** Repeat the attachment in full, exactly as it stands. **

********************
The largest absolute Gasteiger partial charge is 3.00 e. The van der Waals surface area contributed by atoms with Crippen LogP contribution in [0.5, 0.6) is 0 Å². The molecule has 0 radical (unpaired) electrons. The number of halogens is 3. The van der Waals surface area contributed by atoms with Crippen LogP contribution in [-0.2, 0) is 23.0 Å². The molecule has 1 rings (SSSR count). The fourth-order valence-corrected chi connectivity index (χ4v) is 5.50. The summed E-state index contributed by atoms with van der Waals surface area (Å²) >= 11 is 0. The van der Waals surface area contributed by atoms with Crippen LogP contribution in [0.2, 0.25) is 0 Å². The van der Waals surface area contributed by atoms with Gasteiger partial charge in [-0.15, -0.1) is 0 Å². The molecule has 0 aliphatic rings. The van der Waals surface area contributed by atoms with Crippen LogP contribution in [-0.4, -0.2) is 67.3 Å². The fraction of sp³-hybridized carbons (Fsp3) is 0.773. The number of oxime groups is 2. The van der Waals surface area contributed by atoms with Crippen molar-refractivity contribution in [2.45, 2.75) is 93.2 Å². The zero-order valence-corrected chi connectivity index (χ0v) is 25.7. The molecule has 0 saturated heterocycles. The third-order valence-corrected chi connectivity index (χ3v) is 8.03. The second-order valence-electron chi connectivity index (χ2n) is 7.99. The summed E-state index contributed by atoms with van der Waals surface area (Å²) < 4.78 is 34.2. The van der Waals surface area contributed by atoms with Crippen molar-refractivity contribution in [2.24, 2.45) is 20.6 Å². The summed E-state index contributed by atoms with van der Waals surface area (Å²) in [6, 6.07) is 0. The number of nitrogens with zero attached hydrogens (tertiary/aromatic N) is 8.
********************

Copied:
The largest absolute Gasteiger partial charge is 3.00 e. The van der Waals surface area contributed by atoms with Crippen LogP contribution in [0.5, 0.6) is 0 Å². The molecule has 0 radical (unpaired) electrons. The number of halogens is 3. The van der Waals surface area contributed by atoms with Crippen LogP contribution in [-0.2, 0) is 23.0 Å². The molecule has 1 rings (SSSR count). The fourth-order valence-corrected chi connectivity index (χ4v) is 5.50. The summed E-state index contributed by atoms with van der Waals surface area (Å²) >= 11 is 0. The van der Waals surface area contributed by atoms with Crippen LogP contribution in [0.2, 0.25) is 0 Å². The van der Waals surface area contributed by atoms with Gasteiger partial charge in [-0.15, -0.1) is 0 Å². The molecule has 0 aliphatic rings. The van der Waals surface area contributed by atoms with Crippen LogP contribution in [-0.4, -0.2) is 67.3 Å². The fraction of sp³-hybridized carbons (Fsp3) is 0.773. The number of oxime groups is 2. The van der Waals surface area contributed by atoms with Crippen molar-refractivity contribution in [2.45, 2.75) is 93.2 Å². The zero-order valence-corrected chi connectivity index (χ0v) is 25.7. The molecule has 0 saturated heterocycles. The third-order valence-corrected chi connectivity index (χ3v) is 8.03. The second-order valence-electron chi connectivity index (χ2n) is 7.99. The summed E-state index contributed by atoms with van der Waals surface area (Å²) < 4.78 is 34.2. The van der Waals surface area contributed by atoms with Crippen molar-refractivity contribution in [2.24, 2.45) is 20.6 Å². The summed E-state index contributed by atoms with van der Waals surface area (Å²) in [6, 6.07) is 0. The number of nitrogens with zero attached hydrogens (tertiary/aromatic N) is 8.